Travel after Coronavirus
As Ireland and countries all over the world battle the third wave of Coronavirus, travel has been stopped in its tracks. Airlines are grounded, hotels are closed, and cruise ships are docked. When will travel start again? What will travel look like post Covid? Many experts are advising it could be as far away as September 2021 before we start to see holidaymakers jetting off for some Autumn sun. However, when travel does begin again, it will be very different to what we were used to before the COVID-19 pandemic. Read on below to find out what industry experts are predicting travel after coronavirus will look like…
Rapid COVID-19 Testing in Airports
Many countries, Ireland included, have implemented regulations which require arriving travellers to provide a negative PCR test result up to 72 hours before arrival.
PCR testing can be costly for passengers and many travel and medical experts predict that they may be replaced with Rapid Antigen Tests as they have been in some countries across the world, including the Canary Islands when travelling from a green or orange region as per the EU traffic light system.
Compulsory Masks When Flying
At the moment, most airlines require passengers and crew to wear a face mask or face covering in order to travel. It is expected that this will continue until vaccination roll out has been widespread across the globe.
What will travel look like after Coronavirus?
Seat Sales to Encourage Travel
In the past, post SARS, 9/11 and the 2008 crash, all airlines introduced big sales to encourage bookings. Covid-19 is obviously a very different situation, but headline grabbing sales will stimulate demand. At the moment, many of the flights that are running are priced at a huge discount.
Check out this Business Traveller interview with Richard Tams, Tailwind Advisory where he says “the promotions are going to be a combination of garnering people’s interest in flying again and capturing people’s imaginations for foreign parts and warmer climates.”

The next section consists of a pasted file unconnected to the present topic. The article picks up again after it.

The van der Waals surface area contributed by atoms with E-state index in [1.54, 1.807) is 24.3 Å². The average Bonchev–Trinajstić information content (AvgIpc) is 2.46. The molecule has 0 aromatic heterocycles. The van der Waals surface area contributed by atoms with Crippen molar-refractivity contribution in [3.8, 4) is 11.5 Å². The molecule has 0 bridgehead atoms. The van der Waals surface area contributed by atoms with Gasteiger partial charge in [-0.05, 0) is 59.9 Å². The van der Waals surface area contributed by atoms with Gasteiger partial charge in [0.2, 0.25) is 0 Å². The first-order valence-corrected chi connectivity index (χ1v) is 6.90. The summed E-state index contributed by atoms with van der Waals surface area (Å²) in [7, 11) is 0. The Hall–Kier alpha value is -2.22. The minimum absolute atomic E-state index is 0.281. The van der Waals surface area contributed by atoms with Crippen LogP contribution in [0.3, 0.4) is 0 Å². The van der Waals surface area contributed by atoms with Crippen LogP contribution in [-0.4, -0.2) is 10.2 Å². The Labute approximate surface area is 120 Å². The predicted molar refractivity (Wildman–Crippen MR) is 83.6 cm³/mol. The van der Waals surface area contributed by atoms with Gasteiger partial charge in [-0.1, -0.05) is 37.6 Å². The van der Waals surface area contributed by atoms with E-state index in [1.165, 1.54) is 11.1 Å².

Gradual Opening of Routes and Destinations
Unfortunately, there is no switch which will turn every route back on and open every destination back up. This will be a gradual process which will be done in stages. It is expected that long haul routes will start at two to three times per week initially – daily frequencies will not happen for a long time.
Staycations and Short Haul
As restrictions eased in Summer 2020, staycations became a huge trend in Ireland, with people rediscovering the beauty of our country. This trend is expected to continue once restrictions are lifted during 2021.
For holidaymakers that are confident enough to travel by plane, short haul destinations will be very popular. This trend is very evident in parts of Asia, where citizens are slowly returning to normal and starting to travel again.
Once vaccinated, travellers may be required to present immunity certificates at the airport. During the pandemic, the Tropical Medical Bureau Group, TMB (IE), Nomad Travel (UK), in association with pharmaceutical and vaccine partners, propose that guidelines in regard to an immunity certificate for COVID-19 must be developed urgently to allow policy makers and public health bodies provide a globally accepted certification of immunity.
Cleanliness and Hygiene
Hotels, airlines, airports and cruise ships will all need to address their previous cleaning and hygiene protocols and ask themselves “are we doing enough?”. Many countries, such as Portugal, have developed a stamp which certifies businesses who are following appropriate cleaning and hygiene practices.
All areas that travellers interact with will need to continue to be cleaned to the highest standard to ensure the confidence and comfort of passengers and guests. You can expect to continue seeing hand sanitiser everywhere you go.
Life will slowly return to normal, albeit a new normal, and people will start to travel again. What we do now determines how soon this new normal will arrive. So, stay home, stay safe, wear your mask and wash your hands! Are you currently working from home? Read our blog on ‘how to stay healthy at home’ here.